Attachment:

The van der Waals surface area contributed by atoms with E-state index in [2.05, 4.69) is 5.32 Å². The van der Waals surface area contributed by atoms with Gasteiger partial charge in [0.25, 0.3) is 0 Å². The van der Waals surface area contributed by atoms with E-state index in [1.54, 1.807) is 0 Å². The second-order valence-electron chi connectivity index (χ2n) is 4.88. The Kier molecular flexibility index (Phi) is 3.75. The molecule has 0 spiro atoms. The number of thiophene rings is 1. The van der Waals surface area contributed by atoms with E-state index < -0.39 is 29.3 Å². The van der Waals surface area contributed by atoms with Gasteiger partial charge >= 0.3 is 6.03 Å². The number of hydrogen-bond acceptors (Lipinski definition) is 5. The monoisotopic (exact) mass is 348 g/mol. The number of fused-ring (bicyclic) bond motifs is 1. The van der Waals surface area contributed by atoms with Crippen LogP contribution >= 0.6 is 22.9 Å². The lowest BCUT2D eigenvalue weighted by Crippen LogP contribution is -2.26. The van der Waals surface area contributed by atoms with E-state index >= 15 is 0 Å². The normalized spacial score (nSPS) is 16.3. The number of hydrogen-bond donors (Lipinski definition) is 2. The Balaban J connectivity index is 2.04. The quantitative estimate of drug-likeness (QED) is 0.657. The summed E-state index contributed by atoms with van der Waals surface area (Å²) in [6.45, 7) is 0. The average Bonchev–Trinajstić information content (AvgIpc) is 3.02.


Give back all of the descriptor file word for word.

The van der Waals surface area contributed by atoms with E-state index in [2.05, 4.69) is 5.32 Å². The van der Waals surface area contributed by atoms with Gasteiger partial charge in [0.25, 0.3) is 0 Å². The van der Waals surface area contributed by atoms with E-state index in [1.54, 1.807) is 0 Å². The second-order valence-electron chi connectivity index (χ2n) is 4.88. The Kier molecular flexibility index (Phi) is 3.75. The molecule has 0 spiro atoms. The number of thiophene rings is 1. The van der Waals surface area contributed by atoms with E-state index < -0.39 is 29.3 Å². The van der Waals surface area contributed by atoms with Gasteiger partial charge >= 0.3 is 6.03 Å². The number of hydrogen-bond acceptors (Lipinski definition) is 5. The monoisotopic (exact) mass is 348 g/mol. The number of fused-ring (bicyclic) bond motifs is 1. The van der Waals surface area contributed by atoms with Crippen LogP contribution >= 0.6 is 22.9 Å². The lowest BCUT2D eigenvalue weighted by Crippen LogP contribution is -2.26. The van der Waals surface area contributed by atoms with E-state index >= 15 is 0 Å². The normalized spacial score (nSPS) is 16.3. The number of hydrogen-bond donors (Lipinski definition) is 2. The Balaban J connectivity index is 2.04. The quantitative estimate of drug-likeness (QED) is 0.657. The summed E-state index contributed by atoms with van der Waals surface area (Å²) in [6.45, 7) is 0. The average Bonchev–Trinajstić information content (AvgIpc) is 3.02.